Have two copies of same app icon after launching it? Here’s step by step tutorial shows how to fix the issue!
Due to bug or incorrect configuration, when launching an application, it may create another copy of app icon on Dock, result in duplicate app icons on your Linux. In the case, this simple tutorial may help to fix the issue.
Option 1: Check if duplicate apps installed, or duplicate shortcut files.
Due to various reasons, there may be multiple versions of same app installed, or multiple app shortcut config files refer to same icon file.
For example, you installed an app via native
.deb/.rpm package, then install the same app through
Snap package. Then, there may be 2 copies of same app visible in your system app launcher (start menu or ‘Activities’ overview search result depends on DE). You pinned one app icon into dock, then launch another one, so there will be duplicate app icons on the dock.
Or, due to mis-configuration, there are multiple app shortcut config files (
.desktop files) created on your system with different rules. One is pinned to dock, but another one is launched.
For example, Rhino Linux 2023.1 have “File Manager“, “File Manager Settings“, “Bulk Rename“, and “Thunar File Manager” in app-grid. All of them have same icon. “File Manager” is pinned to dock, but clicking it will launch “Thunar File Manager” causing 2 app icons on the dock.
In the case, the solution is either uninstall (or hide) the unused copy of the application, or un-pin app icon and re-pin the correct one to the dock. For example, in Rhino Linux 2023.1 just remove the “
File Manager” from the dock, then add “
Thunar File Manager” will fix the duplicate file icon issue.
Option 2: Add “StartupWMClass” config rule
If you have only one copy of that app installed, and there’s only one
.desktop shortcut file with that app icon, then you can try adding the
StartupWMClass tells to group all app windows, with specified class name, to single app shortcut.
Just find out the class name of that opened app window, add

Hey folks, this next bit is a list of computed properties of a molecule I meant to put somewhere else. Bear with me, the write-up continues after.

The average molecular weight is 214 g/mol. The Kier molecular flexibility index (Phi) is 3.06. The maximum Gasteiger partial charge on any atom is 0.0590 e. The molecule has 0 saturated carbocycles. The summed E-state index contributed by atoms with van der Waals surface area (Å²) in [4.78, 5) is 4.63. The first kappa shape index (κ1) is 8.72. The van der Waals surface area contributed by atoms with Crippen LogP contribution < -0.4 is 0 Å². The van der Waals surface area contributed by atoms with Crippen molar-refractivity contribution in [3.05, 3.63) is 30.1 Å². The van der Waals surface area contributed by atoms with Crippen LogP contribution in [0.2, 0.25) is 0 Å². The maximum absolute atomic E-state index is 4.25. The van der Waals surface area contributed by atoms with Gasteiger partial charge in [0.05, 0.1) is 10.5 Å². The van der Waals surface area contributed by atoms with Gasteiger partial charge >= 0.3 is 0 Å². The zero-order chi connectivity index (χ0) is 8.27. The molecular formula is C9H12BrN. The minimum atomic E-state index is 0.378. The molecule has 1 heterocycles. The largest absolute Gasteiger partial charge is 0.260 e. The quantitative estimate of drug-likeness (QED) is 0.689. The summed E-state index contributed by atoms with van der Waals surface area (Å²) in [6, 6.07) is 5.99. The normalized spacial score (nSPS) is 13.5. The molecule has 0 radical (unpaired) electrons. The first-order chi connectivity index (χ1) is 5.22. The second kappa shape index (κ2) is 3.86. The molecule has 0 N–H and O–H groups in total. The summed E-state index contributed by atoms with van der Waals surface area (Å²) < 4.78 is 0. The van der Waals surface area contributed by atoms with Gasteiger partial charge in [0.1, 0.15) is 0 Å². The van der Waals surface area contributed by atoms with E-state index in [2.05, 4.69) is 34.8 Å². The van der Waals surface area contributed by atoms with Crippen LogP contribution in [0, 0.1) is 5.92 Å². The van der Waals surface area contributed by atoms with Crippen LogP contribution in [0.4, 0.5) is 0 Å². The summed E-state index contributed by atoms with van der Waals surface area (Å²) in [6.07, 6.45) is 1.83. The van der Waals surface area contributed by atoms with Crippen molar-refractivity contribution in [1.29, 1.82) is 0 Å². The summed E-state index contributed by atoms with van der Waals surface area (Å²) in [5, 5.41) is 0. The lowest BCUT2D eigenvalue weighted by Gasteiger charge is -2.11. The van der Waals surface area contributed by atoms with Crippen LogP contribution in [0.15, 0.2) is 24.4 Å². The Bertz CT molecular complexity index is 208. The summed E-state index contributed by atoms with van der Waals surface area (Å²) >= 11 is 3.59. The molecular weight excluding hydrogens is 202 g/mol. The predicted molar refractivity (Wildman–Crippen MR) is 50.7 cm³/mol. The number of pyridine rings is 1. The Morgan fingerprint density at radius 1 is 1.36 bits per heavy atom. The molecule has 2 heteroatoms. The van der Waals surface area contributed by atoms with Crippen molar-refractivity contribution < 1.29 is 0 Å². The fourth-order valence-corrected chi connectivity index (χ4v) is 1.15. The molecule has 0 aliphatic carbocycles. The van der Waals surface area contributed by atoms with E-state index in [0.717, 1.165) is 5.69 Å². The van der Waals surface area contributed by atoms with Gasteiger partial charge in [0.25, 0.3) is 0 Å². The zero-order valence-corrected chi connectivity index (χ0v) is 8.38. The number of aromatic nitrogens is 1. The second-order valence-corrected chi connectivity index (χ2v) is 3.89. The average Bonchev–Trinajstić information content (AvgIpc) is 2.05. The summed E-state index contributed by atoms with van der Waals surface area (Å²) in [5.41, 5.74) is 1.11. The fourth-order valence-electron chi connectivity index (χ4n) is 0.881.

StartupWMClass=the_class_name into the app shortcut’s config file, then the app window will link to that app icon on the dock.
Step 1: Find out class name of the app window
For GNOME, the default desktop environment in Ubuntu, Fedora, and optional in Debian, Arch, etc, it’s easy to find out your windows’ class names via following steps:
- First, press Alt+F2 on keyboard. Then, type lg in pop-up ‘Run a Command’ box. Finally, hit Enter to open GNOME Shell’s integrated debugger and inspector tool.
- Then, in the drop-down dialog, click “Windows” in top-right will list the class name of all the opened windows. In my case, the app is Thunderbird, and, the class name is thunderbird-beta according to the screenshot below.
For non-GNOME desktop environment running on classic Xorg, do the following instead to get the class name:
- First, launch terminal and run the below command:
Once you hit Enter, the mouse cursor should become a ‘crosshair’.
- Then, move the cursor over the destination app window and click on it. The terminal command will done and output the class name of the app window you just clicked.
Step 2: Edit the app shortcut icon’s config file
Each app shortcut has a corresponding config file with
.desktop extension. These
.desktop files are stored in
NOTE: For Flatpak apps, go check
1. Find the file. Open file explorer and go check the 2 directories for the .desktop file for your application. For
.local folder, you need to press Ctrl+H to show/hide hidden file/folders.
2. Open that file. If you found the file in ‘
.local/share/applications‘, just double click to open it with text editor.
If it’s under ‘
/user/share/applications‘, then you need root permission to edit the file. In the case, right-click on blank area in that folder and select “Open in Terminal“.
When terminal opens, run command to edit the file:
sudo gnome-text-editor file_name.desktop
In command, you need to replace the ‘file_name’ accordingly. And, replace
gedit for Ubuntu 22.04 and earlier. If you don’t know which text editor to use, try universal
nano command line text editor instead.
3. Add ‘StartupWMClass=xxx’.
Once the file opened in text editor, add the new line under ‘[Desktop Entry]’ section.
NOTE: You have to replace
thunderbird-beta to the class name that you found in ‘Step 1’.
Finally, save file. For nano text editor, press Ctrl+X, type y and hit Enter.
In short, if you see duplicate app icons on your Linux dock, go check if there are duplicate software packages or shortcut files. Or, add ‘
StartupWMClass=‘ rule to the app shortcut config file should fix the issue.